While it may appear unrelated for a brief moment -- let us consider the set of **complex values of unit magnitude** (i.e., complex values $z = a + bi$ with $|z| = 1$). As the set of all points equidistant from a given point in a plane forms a circle, and the corresponding ordered pairs $(a,b)$ for all such $z$ are at unit distance from $(0,0)$, these $z$ must exist on a circle of radius $1$ centered at the origin. Let us call this the **unit circle** in the complex plane.

Note that we can scale any complex value (except $0$) so that the result lands on the unit circle. Unsurprisingly, we accomplish this by dividing the complex number by its magnitude. So for any complex $z \neq 0$, $z/|z|$ has unit magnitude and thus falls on the unit circle.

Let us consider for each complex $z$ an angle $\theta$ through which the value $1$ (i.e., located at the intersection of the positive real axis and the unit circle) can be rotated counter-clockwise to "land on" the line from zero to $z$. Let these angles be denoted by the **argument**^{*} of $z$, or more even simply as $\arg(z)$.

Since it is possible to rotate more than one full rotation (i.e.., more than $360^{\circ})$, we should acknowledge that there are many angles $\theta$ associated with any given complex value $z$ on the unit circle. Interestingly, we have seen such phenomena before -- recall the many passages of time that could be associated with a single position of the hand of a clock in our previously discussed clock arithmetic!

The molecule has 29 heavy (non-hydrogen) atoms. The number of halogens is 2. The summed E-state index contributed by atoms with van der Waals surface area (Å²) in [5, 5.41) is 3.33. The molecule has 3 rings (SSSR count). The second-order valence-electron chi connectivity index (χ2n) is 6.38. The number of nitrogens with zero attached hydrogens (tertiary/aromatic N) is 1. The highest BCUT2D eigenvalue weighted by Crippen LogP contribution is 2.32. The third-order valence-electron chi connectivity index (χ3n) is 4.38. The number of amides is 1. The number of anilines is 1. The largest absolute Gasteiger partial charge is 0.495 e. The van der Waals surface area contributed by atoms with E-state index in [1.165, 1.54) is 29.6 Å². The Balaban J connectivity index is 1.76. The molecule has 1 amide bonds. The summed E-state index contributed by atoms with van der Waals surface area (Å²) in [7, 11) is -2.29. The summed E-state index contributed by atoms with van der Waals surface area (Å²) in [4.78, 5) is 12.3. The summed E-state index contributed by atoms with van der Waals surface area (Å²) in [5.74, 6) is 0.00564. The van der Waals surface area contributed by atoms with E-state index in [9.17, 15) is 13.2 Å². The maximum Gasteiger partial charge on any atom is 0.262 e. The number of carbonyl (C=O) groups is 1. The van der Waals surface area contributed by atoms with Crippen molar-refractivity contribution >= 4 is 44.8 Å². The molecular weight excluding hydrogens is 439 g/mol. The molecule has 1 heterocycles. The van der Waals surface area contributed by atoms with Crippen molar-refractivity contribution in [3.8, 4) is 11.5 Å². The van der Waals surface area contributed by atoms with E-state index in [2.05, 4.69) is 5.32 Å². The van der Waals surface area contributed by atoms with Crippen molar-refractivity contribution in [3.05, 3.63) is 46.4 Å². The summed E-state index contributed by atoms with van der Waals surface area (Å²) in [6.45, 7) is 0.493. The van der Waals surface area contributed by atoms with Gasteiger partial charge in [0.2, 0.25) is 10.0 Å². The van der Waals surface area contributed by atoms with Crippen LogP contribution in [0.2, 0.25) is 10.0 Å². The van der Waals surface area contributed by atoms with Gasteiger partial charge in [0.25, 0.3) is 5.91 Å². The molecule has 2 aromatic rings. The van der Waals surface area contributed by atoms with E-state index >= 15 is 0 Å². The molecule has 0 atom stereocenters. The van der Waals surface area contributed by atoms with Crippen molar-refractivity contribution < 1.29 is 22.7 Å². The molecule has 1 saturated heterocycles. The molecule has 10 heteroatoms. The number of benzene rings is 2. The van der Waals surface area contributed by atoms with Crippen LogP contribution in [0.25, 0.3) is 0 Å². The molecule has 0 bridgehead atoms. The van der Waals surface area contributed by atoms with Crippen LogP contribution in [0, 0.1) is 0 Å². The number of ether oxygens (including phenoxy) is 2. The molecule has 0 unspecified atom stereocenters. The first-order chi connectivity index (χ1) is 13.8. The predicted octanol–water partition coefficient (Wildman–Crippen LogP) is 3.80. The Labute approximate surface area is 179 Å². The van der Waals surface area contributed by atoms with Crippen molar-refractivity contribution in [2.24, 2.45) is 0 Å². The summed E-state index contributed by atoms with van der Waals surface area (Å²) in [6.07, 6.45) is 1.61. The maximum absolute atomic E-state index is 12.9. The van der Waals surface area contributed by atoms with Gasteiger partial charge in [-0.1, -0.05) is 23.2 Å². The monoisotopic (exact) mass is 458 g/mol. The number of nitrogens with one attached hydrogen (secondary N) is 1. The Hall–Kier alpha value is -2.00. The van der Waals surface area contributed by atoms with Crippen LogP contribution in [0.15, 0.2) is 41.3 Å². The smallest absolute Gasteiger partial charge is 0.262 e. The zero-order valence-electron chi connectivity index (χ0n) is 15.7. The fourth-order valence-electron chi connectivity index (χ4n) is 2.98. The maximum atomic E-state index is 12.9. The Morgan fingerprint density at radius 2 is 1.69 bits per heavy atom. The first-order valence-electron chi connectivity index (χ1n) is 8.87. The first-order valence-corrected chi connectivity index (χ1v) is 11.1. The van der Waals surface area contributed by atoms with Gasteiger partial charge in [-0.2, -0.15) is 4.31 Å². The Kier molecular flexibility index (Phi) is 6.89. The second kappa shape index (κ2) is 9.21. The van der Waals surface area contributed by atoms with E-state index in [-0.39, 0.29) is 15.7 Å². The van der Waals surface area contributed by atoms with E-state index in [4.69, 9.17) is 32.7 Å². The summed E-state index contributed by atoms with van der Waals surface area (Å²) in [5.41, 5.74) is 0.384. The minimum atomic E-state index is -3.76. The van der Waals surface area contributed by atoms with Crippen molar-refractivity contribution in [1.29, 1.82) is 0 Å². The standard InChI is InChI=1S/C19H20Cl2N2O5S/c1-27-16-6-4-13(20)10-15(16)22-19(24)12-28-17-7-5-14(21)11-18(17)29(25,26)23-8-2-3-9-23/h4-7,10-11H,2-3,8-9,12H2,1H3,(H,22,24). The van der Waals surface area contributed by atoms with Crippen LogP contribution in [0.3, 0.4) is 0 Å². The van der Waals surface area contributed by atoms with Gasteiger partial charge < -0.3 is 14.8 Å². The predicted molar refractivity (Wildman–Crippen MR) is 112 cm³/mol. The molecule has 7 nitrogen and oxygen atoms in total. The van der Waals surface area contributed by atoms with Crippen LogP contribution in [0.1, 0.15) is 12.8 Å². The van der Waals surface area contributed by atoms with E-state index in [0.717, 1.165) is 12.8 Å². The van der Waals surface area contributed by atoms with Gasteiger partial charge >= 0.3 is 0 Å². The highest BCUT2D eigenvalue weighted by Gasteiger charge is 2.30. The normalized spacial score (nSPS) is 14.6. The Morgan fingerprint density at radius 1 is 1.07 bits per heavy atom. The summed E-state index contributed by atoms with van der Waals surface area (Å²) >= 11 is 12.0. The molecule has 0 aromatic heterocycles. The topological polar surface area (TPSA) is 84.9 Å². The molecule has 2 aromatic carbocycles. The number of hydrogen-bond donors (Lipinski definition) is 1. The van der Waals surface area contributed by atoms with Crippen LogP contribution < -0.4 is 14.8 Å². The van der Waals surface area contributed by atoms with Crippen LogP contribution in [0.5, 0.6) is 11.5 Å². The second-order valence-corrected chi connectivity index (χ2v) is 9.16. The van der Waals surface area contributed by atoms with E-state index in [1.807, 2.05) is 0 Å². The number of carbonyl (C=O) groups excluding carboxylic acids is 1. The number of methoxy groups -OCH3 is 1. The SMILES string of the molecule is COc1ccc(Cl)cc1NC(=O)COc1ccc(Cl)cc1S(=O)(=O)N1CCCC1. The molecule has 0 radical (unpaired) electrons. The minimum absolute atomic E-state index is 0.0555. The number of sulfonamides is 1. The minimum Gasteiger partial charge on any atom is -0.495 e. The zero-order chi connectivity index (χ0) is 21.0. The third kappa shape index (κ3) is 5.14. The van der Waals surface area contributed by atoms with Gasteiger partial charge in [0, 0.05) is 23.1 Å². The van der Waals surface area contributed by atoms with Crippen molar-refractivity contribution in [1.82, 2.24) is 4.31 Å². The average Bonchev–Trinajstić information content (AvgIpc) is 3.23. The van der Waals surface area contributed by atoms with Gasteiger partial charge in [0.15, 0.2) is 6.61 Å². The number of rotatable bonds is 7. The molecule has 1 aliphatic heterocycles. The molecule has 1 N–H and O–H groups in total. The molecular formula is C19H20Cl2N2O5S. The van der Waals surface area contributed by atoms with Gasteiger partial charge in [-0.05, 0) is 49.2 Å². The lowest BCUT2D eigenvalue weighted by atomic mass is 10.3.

Beyond these larger values, we might also generalize our notion of "angle" by allowing them to be negative too -- since rotation about a point can be done in two directions in the plane (i.e., both clockwise and counter-clockwise). As a standard, we associate positive $\theta$ with *counter-clockwise* rotations and negative $\theta$ *clockwise* rotations.

As an important consequence, note that a rotation of the complex value $1$ about the origin by an angle of $-\theta$ "lands" in the same place as when we rotate it by $360^{\circ}-\theta$.

When rotating the complex number $1$ about $0$ (the origin) in the complex plane by two different angle measures both "land" in the same place, we say these two angles are **co-terminal**. The picture below shows three angles, each of which is co-terminal to the other two. More generally, for any integer $n$, angles $\theta$ and $\theta + n \cdot 360^{\circ}$ will be co-terminal to each other.